The last few years have been some of the least dramatic in terms of population growth in the United States. We are talking mathematically least dramatic. In fact, the extremely low population growth (lowest in decades) that we are seeing in the last two years is definitely cause for concern. To be precise, over the last 12 months, we saw a population growth of 0.79 percent, which is somewhat better than the year before, but still quite alarming.
Quite simply put, there are not enough babies being born in the United States and the natural growth (born vs. deceased) has slowed down dramatically. With stricter immigration laws and policies, another avenue of population growth has started to stagnate. The long term result of this will be a population that is growing older and older, much like in Japan and certain parts of Europe where this is becoming a big issue.
Some parts of the United States, however, are seeing a much more pronounced growth which has less to do with natural population growth and much more with migration.
For examples, states like Texas and North Dakota have been seeing a significant influx of people, mostly due to the growing oil industry which opened new jobs for young people who moved to these states with their families. The recent drops in oil prices and the dire consequences this has had on the oil industry in the U.S. will probably slow down this trend or even reverse it.
Another, even more widespread trend that the demographers are seeing in the United States, according to William Frey from the Brookings Institution think tank, is the migration from Central and Northern U.S. to Southwest, South and Southeast. Recession may have hit some of the newly popular areas hard, but as the economy is once again getting better, we can expect to see the continuation of this migratory trend.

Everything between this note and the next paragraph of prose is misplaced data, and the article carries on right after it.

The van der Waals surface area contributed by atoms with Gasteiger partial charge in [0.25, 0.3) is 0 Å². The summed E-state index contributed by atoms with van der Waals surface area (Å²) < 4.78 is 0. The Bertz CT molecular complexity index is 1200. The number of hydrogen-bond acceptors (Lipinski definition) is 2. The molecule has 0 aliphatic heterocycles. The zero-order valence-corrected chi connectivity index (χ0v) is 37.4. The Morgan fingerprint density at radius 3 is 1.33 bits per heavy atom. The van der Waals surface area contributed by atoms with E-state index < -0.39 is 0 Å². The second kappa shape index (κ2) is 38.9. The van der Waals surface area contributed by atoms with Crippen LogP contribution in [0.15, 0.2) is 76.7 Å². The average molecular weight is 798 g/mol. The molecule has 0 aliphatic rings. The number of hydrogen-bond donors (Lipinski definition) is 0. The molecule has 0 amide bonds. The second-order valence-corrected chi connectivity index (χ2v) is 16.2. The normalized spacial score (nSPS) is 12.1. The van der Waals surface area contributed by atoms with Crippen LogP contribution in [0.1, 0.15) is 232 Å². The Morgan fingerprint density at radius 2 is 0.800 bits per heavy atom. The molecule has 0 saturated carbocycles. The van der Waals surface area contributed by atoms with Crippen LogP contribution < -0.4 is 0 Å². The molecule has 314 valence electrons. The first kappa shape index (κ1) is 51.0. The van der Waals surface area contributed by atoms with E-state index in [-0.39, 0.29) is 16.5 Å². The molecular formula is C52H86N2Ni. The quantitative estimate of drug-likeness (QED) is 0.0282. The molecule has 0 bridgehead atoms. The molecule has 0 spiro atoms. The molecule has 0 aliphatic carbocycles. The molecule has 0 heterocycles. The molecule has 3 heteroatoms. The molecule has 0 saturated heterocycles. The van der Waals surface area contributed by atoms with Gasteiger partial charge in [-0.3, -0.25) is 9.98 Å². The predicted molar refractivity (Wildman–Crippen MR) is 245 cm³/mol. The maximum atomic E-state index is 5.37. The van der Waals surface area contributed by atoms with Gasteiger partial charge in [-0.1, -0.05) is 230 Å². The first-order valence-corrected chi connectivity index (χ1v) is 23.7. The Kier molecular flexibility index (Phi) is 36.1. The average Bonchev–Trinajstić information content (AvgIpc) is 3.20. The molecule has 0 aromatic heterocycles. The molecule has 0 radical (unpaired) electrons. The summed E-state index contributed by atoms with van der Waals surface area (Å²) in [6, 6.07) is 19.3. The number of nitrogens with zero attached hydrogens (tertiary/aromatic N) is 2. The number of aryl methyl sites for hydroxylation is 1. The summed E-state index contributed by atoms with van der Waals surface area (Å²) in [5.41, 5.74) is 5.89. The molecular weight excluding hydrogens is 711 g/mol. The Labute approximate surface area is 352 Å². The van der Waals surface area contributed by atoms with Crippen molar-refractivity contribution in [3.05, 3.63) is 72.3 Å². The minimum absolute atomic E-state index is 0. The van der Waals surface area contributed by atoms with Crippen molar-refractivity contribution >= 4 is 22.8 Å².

Before we finally get to the fastest growing cities in the U.S. according to the website 24/7 Wall St., we should also say a thing or two about the age of the migrants. Namely, when we think about people who change states and cities, we usually think about young people searching for new places to make their dreams come true. However, as the 24/7 Wall St. research found out, many of the fastest growing cities in the country boast a relatively large senior population, meaning that a lot of these cities are seeing elderly people moving in.
But, without further ado; what are the fastest growing cities in the U.S.?
In the first spot, we find The Villages, Florida; a city that has grown by more than 26 percent in the period between 2010 and 2015. Simply put, The Villages seems to be the most popular retirement city in all of the United States, with more than half of its population being 65 and older. Who says that moving is a young people’s game?
Midland, Texas is the second fastest growing city in the United States and it is the complete opposite of The Villages. Namely, it is the metro area with the second smallest senior population in the country, with less than 10 percent. Midland grew by nearly 18 percent over the last 5 years and everyone agrees that this had everything to do with the economic boom that this city has experienced, with their GDP per capita growing 12 times faster than the national median.
Odessa, Texas, the only city with a smaller senior population than Midland is the third fastest growing city in the country, growing by more than 16 percent. The city saw a significant natural growth, but it also saw 14,000 people more moving into the area than leaving it.
Another Texan city is in the 4th spot and it is Austin which also happens to be one of the largest cities on the 24/7 Wall St. list. More precisely, we are talking about Austin-Round Rock metro area which grew by almost 16 percent between 2010 and 2015. In Austin’s case, the main reason for such a large population boom has been the high-tech economy, with a number of high quality jobs available for the taking.
In fifth place, we find Myrtle Beach, South Carolina which is another retirement destination. The city grew by 14 percent in population while its senior population now stands at 22.3 percent, significantly more than the national average of 14.5.
Other cities that made it to Top 10 include Cape Coral-Fort Myers, Florida; St. George, Utah; Bismarck, ND; Greeley, Colorado and Raleigh, North Carolina.